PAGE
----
Corinth and Mycenae

One of the day trips we made from Nafplion was to the ancient sites of Corinth and Mycenae.

Like Athens and Sparta, Corinth was one of the great city states of ancient Greece. Unlike these other two,
Corinth continued to flourish in the Roman era, long after the others had diminished in importance.

The ruins of the agora or main square of Roman Corinth show how big a city it was. It was dominated by
the large Temple to Apollo, the ancient Greek god of the sun, only a corner of which survives.

Throughout the ruins lie examples of the leaf-topped column capitals called Corinthian after the city.

The archeological museum of Corinth is small but has some interesting artifacts.

Among them are examples of Roman mosaics. Below left are some photos of them, with close-up details below right.

There were also some interesting examples of ancient scultpture, including the sphinx (below left),
combat between a Greek and an Amazon (below middle), and--well, a groovy ancient guy (below right).

Without a doubt the most awe-inspiring of Corinth's sights was its acropolis, dating from before classical antiquity. It was so much more elevated than the acropolis of Athens, and certainly that of Sparta. It commanded views over what was called even in antiquity the Gulf of Corinth, and also the narrow isthmus that joins the Peloponnesos to the rest of mainland Greece (less than four miles wide). With its position, Corinth was able to control both the overland trade--that had to pass through the isthmus and thus next to Corinth--and also the maritime trade, since ships had to unload their cargo here to transport their goods across to the Aegean Sea.

The mountaintop is now dominated by the fort that was built here during the Middle Ages by the French dukes of Morea, then rebuilt by the Turks.

Even though it is in ruins, the fortifications remain impressive. (Below middle is a photo of the same gates as above, seen from a higher point.)

In the Turkish era there was a sizeable town on the mountaintop, and ruins of other buildings--including these mosques--can also be seen on the acropolis.

From Corinth it is not a far drive to Mycenae. Mycenae is much older than Corinth --it was
built by the Myceneaeans, and was already a town about a thousand years before Corinth.

Another brief history lesson: Mycenae was discovered by Heinrich Schliemann, a nineteenth-century German amateur archeologist who also discovered the ruins of Troy. Since this civilization was far older than that of the ancient Greeks and not the same, they were named Mycenaeans after the ruins of Mycenae, which date to about 1600 B.C.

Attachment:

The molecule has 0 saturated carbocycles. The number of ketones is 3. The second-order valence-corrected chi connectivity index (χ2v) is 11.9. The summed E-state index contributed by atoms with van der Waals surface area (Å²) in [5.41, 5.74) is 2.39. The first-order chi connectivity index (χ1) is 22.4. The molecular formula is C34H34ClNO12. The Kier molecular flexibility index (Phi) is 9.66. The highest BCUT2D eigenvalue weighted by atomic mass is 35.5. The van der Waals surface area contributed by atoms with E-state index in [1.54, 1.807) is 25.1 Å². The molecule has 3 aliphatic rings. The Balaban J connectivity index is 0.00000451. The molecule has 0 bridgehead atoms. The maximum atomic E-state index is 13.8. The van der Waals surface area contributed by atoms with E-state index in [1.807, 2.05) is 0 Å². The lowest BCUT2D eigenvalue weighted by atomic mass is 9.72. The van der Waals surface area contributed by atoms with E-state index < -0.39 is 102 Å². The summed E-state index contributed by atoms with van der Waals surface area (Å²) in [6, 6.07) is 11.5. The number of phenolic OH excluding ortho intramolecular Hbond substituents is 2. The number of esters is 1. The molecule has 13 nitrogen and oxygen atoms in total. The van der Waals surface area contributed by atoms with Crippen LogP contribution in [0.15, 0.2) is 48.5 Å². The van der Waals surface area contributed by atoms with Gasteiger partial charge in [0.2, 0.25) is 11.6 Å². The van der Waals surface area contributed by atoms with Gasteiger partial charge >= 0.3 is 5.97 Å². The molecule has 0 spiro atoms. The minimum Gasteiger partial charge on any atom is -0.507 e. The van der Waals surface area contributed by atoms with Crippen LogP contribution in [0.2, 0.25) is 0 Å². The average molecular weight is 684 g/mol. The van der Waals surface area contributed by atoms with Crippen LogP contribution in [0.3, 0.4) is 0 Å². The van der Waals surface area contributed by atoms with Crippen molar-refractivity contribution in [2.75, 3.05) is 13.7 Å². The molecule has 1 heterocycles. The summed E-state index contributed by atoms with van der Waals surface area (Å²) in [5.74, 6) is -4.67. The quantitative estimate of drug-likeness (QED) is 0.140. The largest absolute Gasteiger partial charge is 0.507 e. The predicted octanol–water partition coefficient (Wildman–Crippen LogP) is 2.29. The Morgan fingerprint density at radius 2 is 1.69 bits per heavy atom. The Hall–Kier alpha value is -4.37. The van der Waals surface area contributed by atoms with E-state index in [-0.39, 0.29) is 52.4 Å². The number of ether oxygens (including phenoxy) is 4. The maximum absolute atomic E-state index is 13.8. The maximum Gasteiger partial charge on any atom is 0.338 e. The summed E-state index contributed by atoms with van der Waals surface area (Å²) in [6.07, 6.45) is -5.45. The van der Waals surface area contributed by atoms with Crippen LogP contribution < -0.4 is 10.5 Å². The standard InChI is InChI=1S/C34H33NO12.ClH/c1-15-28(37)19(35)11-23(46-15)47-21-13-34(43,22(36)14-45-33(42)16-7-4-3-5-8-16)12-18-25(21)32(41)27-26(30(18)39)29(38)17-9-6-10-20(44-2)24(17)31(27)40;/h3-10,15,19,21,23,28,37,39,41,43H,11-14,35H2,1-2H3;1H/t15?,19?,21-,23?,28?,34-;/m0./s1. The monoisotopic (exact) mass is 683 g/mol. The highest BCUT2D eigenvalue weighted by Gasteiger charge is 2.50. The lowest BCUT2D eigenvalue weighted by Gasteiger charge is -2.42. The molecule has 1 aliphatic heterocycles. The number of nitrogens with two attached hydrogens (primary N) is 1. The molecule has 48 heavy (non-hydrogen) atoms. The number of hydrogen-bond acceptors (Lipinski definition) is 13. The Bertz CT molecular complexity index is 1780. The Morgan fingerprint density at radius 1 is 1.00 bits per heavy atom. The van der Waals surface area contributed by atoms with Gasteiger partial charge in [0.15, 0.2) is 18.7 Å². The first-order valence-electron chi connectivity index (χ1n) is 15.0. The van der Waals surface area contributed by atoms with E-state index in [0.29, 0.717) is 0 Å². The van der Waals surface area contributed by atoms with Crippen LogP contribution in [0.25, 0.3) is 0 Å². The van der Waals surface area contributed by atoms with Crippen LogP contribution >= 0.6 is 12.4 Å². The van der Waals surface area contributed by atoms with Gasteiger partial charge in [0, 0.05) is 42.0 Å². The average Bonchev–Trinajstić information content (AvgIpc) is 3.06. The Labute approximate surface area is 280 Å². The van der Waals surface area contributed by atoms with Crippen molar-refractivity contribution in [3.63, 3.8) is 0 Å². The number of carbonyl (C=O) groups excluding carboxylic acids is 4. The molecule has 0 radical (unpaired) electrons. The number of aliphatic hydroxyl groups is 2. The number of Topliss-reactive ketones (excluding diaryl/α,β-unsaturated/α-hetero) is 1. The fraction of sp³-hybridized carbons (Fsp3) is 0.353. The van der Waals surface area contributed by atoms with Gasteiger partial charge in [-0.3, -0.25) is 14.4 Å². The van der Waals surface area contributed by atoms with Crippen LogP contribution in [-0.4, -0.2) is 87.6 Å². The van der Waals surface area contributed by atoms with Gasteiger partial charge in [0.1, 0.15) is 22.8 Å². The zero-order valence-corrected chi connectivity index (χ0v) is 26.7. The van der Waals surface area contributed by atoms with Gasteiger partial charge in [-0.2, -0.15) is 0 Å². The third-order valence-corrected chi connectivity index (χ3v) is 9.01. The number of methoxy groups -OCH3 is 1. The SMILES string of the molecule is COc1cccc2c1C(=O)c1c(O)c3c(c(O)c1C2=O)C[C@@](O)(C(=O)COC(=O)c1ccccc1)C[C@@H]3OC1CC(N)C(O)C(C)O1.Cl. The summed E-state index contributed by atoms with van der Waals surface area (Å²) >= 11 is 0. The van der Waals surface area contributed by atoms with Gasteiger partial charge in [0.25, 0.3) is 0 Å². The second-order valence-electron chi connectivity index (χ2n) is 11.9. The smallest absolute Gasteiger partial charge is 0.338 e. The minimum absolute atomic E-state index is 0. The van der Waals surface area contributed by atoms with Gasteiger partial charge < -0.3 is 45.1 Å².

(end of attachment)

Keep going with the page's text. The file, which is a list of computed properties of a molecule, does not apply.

Mycenae is set on a hilltop (below and slightly to the right of the mountaintop in the photo below).

From its walls a clear view can be seen of the whole of the countryside around--called the Argolid Plain.

Mycenae is even today surrounded by its massive walls--built of such huge blocks of stone fitted together that even
the classical Greeks marveled at them and considered them the work of giants. They date from sometime before 1000 B.C.

Mycenae is famous for its Lion Gate--the main entrance to the town. (The lintel below the sculpture weighs over 20 tons.)

At one end of the town is a deep shaft that allowed the women of the town to walk down to the valley
below and to a spring to get water--all while remaining underground and protected from attackers.

Also at Mycenae are the famous Tholos tombs--where the kings and queens were buried in
beehive-shaped tombs underground. This one, called the Tomb of Agamemnon, dates to about 1250 B.C.

The Mycenaeans created among the world's first domes, by leaning rows of stone gradually inward. They also created this
doorway in that way (and prevented too much weight from the stone above from collapsing the lintel above the doorway).

This is the ceiling inside the tomb. The uppermost sections have been restored, but it is still a remarkable sight, about 40 feet high and 40 feet in diameter.


Click here to continue with the Argolid peninsula.